Are you admitting in your code that when using the :delete adverb basically you have to know ALL non-alphabetic characters in order to just retain the (ascii) alphabetic ones?

I've adapted some of your code (below). I'm filtering using grep() as previously presented and frankly I don't see any way to avoid this step. Please write back if you come up with anything simpler that the code below. Thanks!

> put "wallé".comb.grep('a'..'z'.comb.any).trans: ('a'..'z') => ('a'..'z').join.ords;
119 97 108 108

@raiph
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raiph commented Dec 2, 2020

Thank you @raiph, but I don't see the point of the final code.

I think I lost touch with your evolving explanation of what you were after.

:delete lets you explicitly specify on the LHS of a pair which characters/strings you wish to translate or delete. You had mentioned :delete, so I had presumed you wanted to use it. And you provided an example in which you explicitly listed a character. So I thought it would help to show how to use it with that example.

Are you admitting in your code that when using the :delete adverb basically you have to know ALL non-alphabetic characters in order to just retain the (ascii) alphabetic ones?

I wouldn't put it that way. I'd say the :delete adverb follows the normal trans semantics in which you explicitly list which characters/strings you wish to affect.

If you have to ... identify the "é" character that needs to be "delete-d", doesn't that make the code non-generalizable?

I presume by "generalizable" you mean without specifying which characters/strings you wish to delete.

To delete all but the characters/strings you specify, you can't use :delete.

One option is to instead use :complement. This is the adverb specifically designed to do the complement of the usual trans semantics, so that you specify which characters/strings you do not want to affect. The translation effect is then applied to all characters/strings that are not specified. To delete them, you specify a null string as the result:

put "wallé" .comb .trans(:complement, 'a..z' => ''); # wall

(Note that you can't simultaneously :complement and :delete. The doc pretends you sort of can, but my gist is righter than the doc. The simple truth is that if you specify :complement then the :delete adverb is ignored.)

Please write back if you come up with anything simpler that the code below. Thanks!

I think I'd probably go with a variant of one of Brad's solutions in the SO.

eg put "wallé".comb(/<[a..z]>/)».ord

@jubilatious1
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jubilatious1 commented Dec 2, 2020

Thank you @raiph, for your kind reply. I never would have guessed that the :delete adverb was used that way.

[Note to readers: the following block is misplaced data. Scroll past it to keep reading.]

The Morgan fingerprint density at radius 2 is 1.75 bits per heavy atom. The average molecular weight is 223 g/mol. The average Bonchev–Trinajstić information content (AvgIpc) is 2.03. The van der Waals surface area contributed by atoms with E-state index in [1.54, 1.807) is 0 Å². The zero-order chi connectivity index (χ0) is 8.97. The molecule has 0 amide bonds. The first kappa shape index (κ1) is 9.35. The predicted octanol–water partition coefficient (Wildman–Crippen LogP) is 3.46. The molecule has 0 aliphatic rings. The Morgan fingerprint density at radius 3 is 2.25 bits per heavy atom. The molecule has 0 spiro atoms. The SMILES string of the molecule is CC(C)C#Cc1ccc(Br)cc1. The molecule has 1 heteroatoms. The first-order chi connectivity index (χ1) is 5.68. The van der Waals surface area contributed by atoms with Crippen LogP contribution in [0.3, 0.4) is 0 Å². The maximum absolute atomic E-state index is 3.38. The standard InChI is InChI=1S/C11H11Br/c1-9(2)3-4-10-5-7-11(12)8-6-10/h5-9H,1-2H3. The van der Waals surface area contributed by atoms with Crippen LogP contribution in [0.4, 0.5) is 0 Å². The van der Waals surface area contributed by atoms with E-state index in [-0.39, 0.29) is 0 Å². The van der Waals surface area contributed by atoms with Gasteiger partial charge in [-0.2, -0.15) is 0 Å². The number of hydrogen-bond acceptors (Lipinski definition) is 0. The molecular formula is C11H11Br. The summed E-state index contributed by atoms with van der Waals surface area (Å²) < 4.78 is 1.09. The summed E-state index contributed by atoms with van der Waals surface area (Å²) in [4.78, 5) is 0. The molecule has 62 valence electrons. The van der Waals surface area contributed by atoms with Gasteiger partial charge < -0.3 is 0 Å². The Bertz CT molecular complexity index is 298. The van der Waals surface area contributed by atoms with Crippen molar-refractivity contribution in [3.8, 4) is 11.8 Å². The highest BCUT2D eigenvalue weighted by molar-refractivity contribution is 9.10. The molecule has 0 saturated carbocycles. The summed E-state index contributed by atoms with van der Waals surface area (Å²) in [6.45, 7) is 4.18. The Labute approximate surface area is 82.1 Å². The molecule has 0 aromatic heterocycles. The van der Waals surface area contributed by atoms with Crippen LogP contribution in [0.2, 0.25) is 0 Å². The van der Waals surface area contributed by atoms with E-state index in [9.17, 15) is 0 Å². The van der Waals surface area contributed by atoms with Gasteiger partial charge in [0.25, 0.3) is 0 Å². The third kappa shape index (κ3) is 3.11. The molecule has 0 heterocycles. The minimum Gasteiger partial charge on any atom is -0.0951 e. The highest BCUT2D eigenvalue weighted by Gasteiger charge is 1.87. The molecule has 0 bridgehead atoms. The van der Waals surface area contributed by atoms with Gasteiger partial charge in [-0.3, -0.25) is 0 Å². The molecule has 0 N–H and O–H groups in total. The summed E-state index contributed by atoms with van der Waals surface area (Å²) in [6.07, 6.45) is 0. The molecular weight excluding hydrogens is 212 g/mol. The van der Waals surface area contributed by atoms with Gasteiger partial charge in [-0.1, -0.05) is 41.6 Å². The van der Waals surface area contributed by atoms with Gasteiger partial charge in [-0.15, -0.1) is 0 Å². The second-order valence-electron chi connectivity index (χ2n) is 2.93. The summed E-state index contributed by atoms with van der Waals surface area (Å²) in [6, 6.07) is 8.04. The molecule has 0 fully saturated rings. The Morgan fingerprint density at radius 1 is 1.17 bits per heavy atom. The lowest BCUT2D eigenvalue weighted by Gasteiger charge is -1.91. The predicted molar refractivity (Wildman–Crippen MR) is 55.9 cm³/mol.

Actually, let me re-phrase that: I never would have guessed the proper syntax to use the :delete adverb. I tried :delete() and :delete => 'é' but couldn't get the syntax right.

Is there some guide to adverb usage? I did the typical .trans() call but I keep getting erroneous answers (below):

> put "wallé" .comb .trans: :delete, ('a'..'z', 'é') .flat => ('a'..'z') .join .ords; # 119 97 108 108
119 97 108 108
> put "wallé" .comb .trans(:delete, ('a'..'z', 'é') .flat => ('a'..'z') .join).ords
119 32 97 32 108 32 108 32
> put "wallé" .comb .trans(:delete, ('a'..'z', 'é') .flat => ('a'..'z')).join .ords;
119 32 97 32 108 32 108 32
>

Meanwhile, I'll look at your usage of the :complement adverb. Thank you!

@raiph
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raiph commented Dec 2, 2020

put "wallé" .comb .trans(:delete, ('a'..'z', 'é') .flat => ('a'..'z') .join) .ords
  • .comb always produces a list. In this case w, a, l, l, é.

  • .trans always coerces its input to a string. The default stringification of a list is its elements separated by a space. So it coerces w, a, l, l, é, to w a l l é. The sole pair argument in the trans call does not have a space. So the four spaces remain in the result. Which is w a l l .

  • .ords always produces a Seq (list). In this case, a list of 8 ordinals.

  • put coerces its list of argments to strings. Again, the default stringification of a list is its elements separated by a space. So you get the result you see.

Dropping the .comb fixes all of that:

put "wallé" .trans(:delete, ('a'..'z', 'é') .flat => ('a'..'z') .join) .ords

put "wallé" .comb .trans(:delete, ('a'..'z', 'é') .flat => ('a'..'z')).join .ords;
  • The .join in ('a'..'z').join on the RHS of a trans pair argument makes no difference if it isn't immediately followed by some other transformation acting on its result. That's because trans treats lists of single characters exactly the same as a string of those characters. So dropping it has no effect.

  • Putting .join outside the trans also has no effect, for a different reason. The result of .trans is a single string. .join is for joining a list of values; it has no effect if its invocant is a single value.